And so ended the two-month nightmare in Columbia Heights and Mount Pleasant, after a total of 14 shootings, including four homicides.
Why did he do this? It was utter insanity: Swann heard voices, including the "evil spirit" of Malcolm X, which commanded him to shoot people in Northwest Washington. Why these neighborhoods in DC, where Swann, a resident of New York, New Jersey, and Maryland, had no connection? Somehow, this "evil spirit" believed the people of northwest DC, the "civil rights side of town", to be responsible for his 1965 assassination in New York. Curiously, there was nothing racial about this rampage, and almost all of Swann's victims were black.
Swann drove here from New Jersey to do his violence, and I guess he just came down 16th Street and turned off, choosing our neighborhoods more or less at random. He used a 20-gauge shotgun that he had purchased just under a year earlier, at a K-mart in Oxon Hill.
It all made no sense. Swann was declared "not guilty by reason of insanity" in 1994, and committed to Saint Elizabeth's. (As of 2011, he was still there.) We can only hope that he remains today held safely in confinement, in a mental hospital somewhere.
Two aspects of this miserable incident stand out. First was the level of fear instilled in residents, because no one was safe, everyone was threatened, no matter how innocent, no matter how careful. Most homicide victims are people who are intrinsically at risk, because of their associates, because of their activities, or because of their poor choice of mates. The great majority of homicide victims in the District are young, black, and male, so those of us who are not, and who live "clean" lifestyles, can feel fairly secure. The shotgun stalker changed all that, putting everyone at risk, black or white, young or old, cautious or careless.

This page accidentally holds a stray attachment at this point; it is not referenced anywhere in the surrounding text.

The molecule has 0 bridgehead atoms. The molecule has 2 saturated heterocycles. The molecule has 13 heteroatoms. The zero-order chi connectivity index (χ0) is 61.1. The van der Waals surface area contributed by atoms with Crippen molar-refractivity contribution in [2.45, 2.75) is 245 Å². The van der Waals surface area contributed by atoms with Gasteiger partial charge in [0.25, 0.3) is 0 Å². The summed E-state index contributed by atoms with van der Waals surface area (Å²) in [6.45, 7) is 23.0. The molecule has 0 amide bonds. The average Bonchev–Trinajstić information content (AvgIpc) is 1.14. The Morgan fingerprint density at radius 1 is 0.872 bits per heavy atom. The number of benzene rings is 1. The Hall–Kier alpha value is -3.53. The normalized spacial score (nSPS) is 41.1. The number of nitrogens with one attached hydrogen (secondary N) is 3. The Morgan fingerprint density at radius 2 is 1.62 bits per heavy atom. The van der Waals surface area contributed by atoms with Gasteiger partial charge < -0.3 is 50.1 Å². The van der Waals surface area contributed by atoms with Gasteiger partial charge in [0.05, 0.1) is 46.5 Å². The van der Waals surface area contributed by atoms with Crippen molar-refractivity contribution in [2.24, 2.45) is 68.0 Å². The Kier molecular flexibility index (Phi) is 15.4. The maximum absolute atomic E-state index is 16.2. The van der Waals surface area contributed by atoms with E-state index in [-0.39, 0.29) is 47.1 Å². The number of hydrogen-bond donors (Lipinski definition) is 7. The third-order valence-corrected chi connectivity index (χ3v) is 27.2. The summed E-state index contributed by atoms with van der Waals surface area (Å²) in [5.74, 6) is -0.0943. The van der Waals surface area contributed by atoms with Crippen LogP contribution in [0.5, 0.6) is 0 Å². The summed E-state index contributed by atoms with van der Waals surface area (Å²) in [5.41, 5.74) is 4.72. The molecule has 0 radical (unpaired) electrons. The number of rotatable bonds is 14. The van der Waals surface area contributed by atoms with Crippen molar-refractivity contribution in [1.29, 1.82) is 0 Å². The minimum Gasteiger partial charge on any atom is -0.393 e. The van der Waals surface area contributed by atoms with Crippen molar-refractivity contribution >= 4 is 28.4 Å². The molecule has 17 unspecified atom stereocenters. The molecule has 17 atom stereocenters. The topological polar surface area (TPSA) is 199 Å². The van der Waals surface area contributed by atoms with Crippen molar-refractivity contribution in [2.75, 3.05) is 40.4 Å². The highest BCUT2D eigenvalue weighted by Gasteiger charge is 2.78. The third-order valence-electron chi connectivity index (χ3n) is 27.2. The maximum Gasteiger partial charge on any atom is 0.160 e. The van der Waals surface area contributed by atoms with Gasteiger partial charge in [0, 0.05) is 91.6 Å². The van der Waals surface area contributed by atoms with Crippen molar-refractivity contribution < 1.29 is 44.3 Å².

Second was the failure of the Metropolitan Police to take the first shooting incidents seriously, because they involved victims who were perceived to be "at risk" due to their locations. Shootings on Holmead Place in Columbia Heights were shrugged off as simply part of life on that street (which remains today, 13 years later, on the rough side, though Columbia Heights is rapidly gentrifying). Shootings in Mount Pleasant, especially far on the west end, are a different matter, because such things are not supposed to happen in this "good" neighborhood.
Perhaps the day will come when shootings, and gunshots, are rare in Columbia Heights, as well as Mount Pleasant, and will command a high level of police attention, instead of a dismissal as no more than the ordinary violence of the neighborhood.
One more note of interest in this wretched episode: the plainly insane Mr Swann had found occasional employment -- as a security guard!